I had thought that the issues on the prior flights were only related to the Air Speed Indicator. However, this article seems to imply that the AoA sensors on the flight the night before were not in agreement, which would explain why one sensor was replaced. And the pilots on the flight the night before the crash were in fact able to manage through a sudden dive after take off. It seems quite amazing that the pilot managed through that flight at night with this problem.https://www.abc.net.au/news/2018-11-08/ ... h/10475468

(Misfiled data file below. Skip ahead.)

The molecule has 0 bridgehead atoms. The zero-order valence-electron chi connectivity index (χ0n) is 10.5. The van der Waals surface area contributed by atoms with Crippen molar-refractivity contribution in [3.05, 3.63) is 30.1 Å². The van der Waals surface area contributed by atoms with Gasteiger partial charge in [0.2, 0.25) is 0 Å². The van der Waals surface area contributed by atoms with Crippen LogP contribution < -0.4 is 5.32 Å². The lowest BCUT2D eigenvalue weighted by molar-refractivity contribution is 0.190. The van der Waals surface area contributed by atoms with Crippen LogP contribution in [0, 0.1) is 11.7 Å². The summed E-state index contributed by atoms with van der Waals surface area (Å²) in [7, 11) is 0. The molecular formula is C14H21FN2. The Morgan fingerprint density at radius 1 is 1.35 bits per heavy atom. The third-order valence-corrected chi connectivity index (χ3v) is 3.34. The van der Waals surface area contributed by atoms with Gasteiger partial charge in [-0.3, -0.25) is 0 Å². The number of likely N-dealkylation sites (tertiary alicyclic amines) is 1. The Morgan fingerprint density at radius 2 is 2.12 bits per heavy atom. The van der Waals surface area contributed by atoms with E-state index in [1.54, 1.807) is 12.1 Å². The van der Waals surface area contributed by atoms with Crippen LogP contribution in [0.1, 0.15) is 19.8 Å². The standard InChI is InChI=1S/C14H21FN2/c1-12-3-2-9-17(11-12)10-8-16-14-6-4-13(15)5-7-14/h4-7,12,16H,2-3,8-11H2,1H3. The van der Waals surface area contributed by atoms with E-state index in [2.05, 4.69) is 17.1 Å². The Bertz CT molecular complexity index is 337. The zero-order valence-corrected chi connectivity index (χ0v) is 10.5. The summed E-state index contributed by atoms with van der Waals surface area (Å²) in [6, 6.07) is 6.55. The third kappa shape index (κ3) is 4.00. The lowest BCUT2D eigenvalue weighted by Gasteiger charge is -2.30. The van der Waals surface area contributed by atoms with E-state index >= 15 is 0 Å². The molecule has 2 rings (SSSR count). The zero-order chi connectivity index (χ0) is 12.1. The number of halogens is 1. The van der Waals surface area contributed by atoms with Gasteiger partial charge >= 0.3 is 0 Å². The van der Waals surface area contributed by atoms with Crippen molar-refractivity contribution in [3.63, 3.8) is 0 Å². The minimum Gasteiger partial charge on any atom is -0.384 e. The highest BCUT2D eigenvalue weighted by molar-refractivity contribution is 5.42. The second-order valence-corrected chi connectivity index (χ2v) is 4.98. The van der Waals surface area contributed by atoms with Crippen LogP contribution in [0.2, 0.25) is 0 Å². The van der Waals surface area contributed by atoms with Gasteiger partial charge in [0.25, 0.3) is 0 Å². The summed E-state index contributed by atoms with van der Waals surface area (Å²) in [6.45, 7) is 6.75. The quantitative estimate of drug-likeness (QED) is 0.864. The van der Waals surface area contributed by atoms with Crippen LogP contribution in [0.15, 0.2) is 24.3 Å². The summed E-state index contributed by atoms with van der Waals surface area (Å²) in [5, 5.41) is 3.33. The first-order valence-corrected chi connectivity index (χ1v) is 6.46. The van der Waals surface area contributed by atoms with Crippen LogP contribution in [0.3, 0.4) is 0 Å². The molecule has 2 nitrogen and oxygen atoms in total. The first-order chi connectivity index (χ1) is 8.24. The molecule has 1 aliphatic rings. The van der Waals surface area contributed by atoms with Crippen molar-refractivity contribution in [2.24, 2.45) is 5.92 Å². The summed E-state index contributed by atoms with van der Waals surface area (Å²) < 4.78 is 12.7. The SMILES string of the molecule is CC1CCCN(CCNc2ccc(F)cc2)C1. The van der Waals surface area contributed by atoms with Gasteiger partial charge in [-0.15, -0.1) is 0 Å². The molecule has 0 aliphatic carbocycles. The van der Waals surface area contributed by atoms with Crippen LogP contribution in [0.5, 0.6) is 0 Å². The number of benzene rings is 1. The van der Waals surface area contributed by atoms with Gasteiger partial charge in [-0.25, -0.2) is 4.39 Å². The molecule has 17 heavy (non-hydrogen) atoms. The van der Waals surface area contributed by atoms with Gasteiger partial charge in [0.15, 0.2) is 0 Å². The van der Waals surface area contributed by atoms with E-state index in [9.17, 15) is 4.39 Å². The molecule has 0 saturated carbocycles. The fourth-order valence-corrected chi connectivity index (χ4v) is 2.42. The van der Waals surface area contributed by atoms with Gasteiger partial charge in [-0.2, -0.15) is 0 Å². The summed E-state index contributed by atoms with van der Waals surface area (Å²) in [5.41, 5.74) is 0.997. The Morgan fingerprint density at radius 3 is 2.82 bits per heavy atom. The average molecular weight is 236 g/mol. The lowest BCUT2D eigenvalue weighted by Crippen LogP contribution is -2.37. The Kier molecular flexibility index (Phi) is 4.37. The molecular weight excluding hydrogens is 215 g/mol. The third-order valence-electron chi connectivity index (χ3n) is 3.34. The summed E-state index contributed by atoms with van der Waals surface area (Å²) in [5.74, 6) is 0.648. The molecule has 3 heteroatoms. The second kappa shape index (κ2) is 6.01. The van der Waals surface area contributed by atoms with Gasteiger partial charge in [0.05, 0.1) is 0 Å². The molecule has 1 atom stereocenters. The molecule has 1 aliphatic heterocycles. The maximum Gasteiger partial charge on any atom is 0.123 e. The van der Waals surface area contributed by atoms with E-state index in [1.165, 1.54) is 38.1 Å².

Lion Air's first two attempts to address the airspeed indicator problem did not work, and for the Boeing 737 MAX 8 plane's second-to-last flight on October 28, the angle of attack sensors were replaced, Mr Tjahjono said.On that flight, from Bali to Jakarta, the pilot's and co-pilot's sensors disagreed.
The two-month-old plane went into a sudden dive minutes after take-off, which the pilots were able to recover from. They decided to fly on to Jakarta at a lower-than-normal altitude.
Indonesian investigators said their flight procedure recommendations to Boeing were based on how the flight crew responded to problems on the Bali to Jakarta flight.